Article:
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Re: Books

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  • civilwarlady@yahoo.com
    ... value ... however. Foote s ... dozens of ... true. For ... rifles at Gettysburg, ... myth, but ... repeated often. ... returns) he would have ...
    Message 1 of 69 , Jan 1, 2005
      --- In civilwarwest@yahoogroups.com, DPowell334@A... wrote:
      > In a message dated 12/31/2004 9:08:47 PM Central Standard Time,
      > civilwarlady@y... writes:
      >
      > >
      > > I think sometimes people get too caught up in this "professional
      > > historian" versus "historian" or "Authority". The purpose of a
      > > professional historian is vastly different than that of a local
      > > historian or an "expert" in a certain aspect of the war, or
      > > an "amatuer". And to me, all of them have something of great
      value
      > >
      >
      > I dont thing the whole question is merely one of semantics,
      however. Foote's
      > trilogy is outstanding - fun to read, as well.
      >
      > However, his reliance on secondary sources means that he repeats
      dozens of
      > errors, and that there are many things in his books that are not
      true. For
      > example, Foote states that Buford's Cavalry carried repeating
      rifles at Gettysburg,
      > which is why they held off the Confederates on July 1. This is a
      myth, but
      > because Foote states it, it gets lots of attention and gets
      repeated often.
      >
      > Foote relied on a previous popular account of the action for that
      > information. Had he worked with primary sources (say, the ordnance
      returns) he would have
      > discovered that this story isn't true.
      >
      > This is why Foote's work is not regularly cited - it contains
      inaccuracies.
      > And without footnotes, the reader has no idea where a particular
      statement came
      > from, or how to verify it. People are not simply being snobs.
      >
      > This doesn't detract from the value of Foote's work as a popular
      history, but
      > it does very much limit it's usefulness for serious research.
      >
      > Dave Powell


      I don't disagree with you, Dave. I believe it is aimed at a different
      audience, that's all. If Foote gets someones interest and they begin
      to explore the literature, they will soon see for themselves that
      everything written about the war is not so cut and dry. Like the
      Burns film, I think it is a great tool to captivate someone's
      interest in the war. Foote's is a popular history. I believe as a
      non-historian and someone who had never previously written non-
      fiction historical material, Foote did an outstanding job. You and I
      and all of us are aware of the problems in the work, but the ability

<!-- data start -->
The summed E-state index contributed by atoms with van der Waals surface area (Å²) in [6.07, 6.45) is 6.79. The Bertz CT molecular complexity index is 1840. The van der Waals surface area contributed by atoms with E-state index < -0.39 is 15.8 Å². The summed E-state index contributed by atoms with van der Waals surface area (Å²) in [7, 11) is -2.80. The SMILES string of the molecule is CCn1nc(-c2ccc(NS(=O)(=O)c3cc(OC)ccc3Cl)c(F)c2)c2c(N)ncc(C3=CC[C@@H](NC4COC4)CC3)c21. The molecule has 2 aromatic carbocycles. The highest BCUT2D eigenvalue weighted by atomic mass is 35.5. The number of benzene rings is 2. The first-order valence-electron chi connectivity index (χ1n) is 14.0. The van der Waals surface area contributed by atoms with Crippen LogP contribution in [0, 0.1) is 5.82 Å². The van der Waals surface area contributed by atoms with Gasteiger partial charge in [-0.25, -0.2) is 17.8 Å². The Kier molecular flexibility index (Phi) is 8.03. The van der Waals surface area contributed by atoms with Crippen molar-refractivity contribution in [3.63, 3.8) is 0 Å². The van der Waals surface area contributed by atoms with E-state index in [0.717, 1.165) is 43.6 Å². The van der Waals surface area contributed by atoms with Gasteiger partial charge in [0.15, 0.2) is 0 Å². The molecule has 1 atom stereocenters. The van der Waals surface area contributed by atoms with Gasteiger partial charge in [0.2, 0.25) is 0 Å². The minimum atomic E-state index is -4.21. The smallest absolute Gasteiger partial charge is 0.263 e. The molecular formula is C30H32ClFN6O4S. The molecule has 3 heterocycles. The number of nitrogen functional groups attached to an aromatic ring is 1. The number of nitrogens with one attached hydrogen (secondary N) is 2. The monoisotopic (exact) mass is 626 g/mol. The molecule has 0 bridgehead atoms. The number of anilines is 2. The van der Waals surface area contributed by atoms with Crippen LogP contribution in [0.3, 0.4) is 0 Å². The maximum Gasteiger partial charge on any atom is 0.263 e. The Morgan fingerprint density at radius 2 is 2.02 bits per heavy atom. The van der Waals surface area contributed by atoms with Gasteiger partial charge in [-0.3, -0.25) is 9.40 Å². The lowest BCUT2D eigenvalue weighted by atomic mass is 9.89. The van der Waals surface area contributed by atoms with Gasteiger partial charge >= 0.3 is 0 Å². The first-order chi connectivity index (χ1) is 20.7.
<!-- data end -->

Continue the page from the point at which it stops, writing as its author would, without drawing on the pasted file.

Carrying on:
to capture a new audience is what makes it so valuable. I got hooked
      on the Civil War when I was 6 years old. My folks gave me a National
      Geographic book about the Civil War. I still have it! It's one of the
      thinner books on my shelf, but it was enough to get me started in a
      life long learning experience.

      Happy New Year!
      Anne
    • Bob Taubman
      I really liked Sherman s Horsemen, by Evans along with those you have mentioned.  Castel s Decision in the West is an excellent read as is Embrace an Angry
      Message 69 of 69 , Dec 17, 2010
        I really liked Sherman's Horsemen, by Evans along with those you have mentioned.  Castel's Decision in the West is an excellent read as is Embrace an Angry Wind, The Confederacy's Last Hurrah:  Spring Hill, Franklin, and Nashville by Wiley Sword. 


        From: "pete@..." <pete@...>
        To: civilwarwest@yahoogroups.com
        Sent: Sun, December 12, 2010 10:45:14 AM
        Subject: RE: [civilwarwest] Books

        Wiley Sword and Larry Daniels' books on Shiloh
        Connelly ARMY OF THE HEARTLAND and AUTUMN OF GLORY
        Castel DECISION IN THE WEST THE ATLANTA CAMPAIGN
        Peter Cozzens books on Stones River (Murfreesboro) and Iuka & Corinth
        Horn THE DECISIVE BATTLE OF NASHVILLE
        Davis SHERMAN'S MARCH TO THE SEA
        Miers THE WEB OF VICTORY (Vicksburg)
        Horn THE ARMY OF TENNESSEE
        Woodworth NOTHING BUT VICTORY THE ARMY OF THE TENNESSEE
        Sherman and Grant's MEMOIRS

        Along with Chris' question, what thoughts does the group have on WAR LIKE THE THUNDERBOLT?



        ------- Original Message -------
        From    : chris bryant[mailto:paladinsf@...]
        Sent    : 12/11/2010 5:49:02 PM
        To      : civilwarwest@yahoogroups.com
        Cc      :
        Subject : RE: [civilwarwest] Books






         


           
             
             
              Been pretty slow since I subscribed;maybe everybody's on vacation?Thought I'd ask:what books do you particularly recommend on the war in the
        west?I like Thomas Lawrence Connelly;he had a lot to do with my interest in the west and I'm convinced that he was right about the relative
        importance of the theater and the small minded outlook of R.E.LEE.I've read some other books and articles but thought I'd like to hear if this list
        recommends anyone.
                                      Chris Bryant
                                      Oklahoma City


             

           
           

           
           






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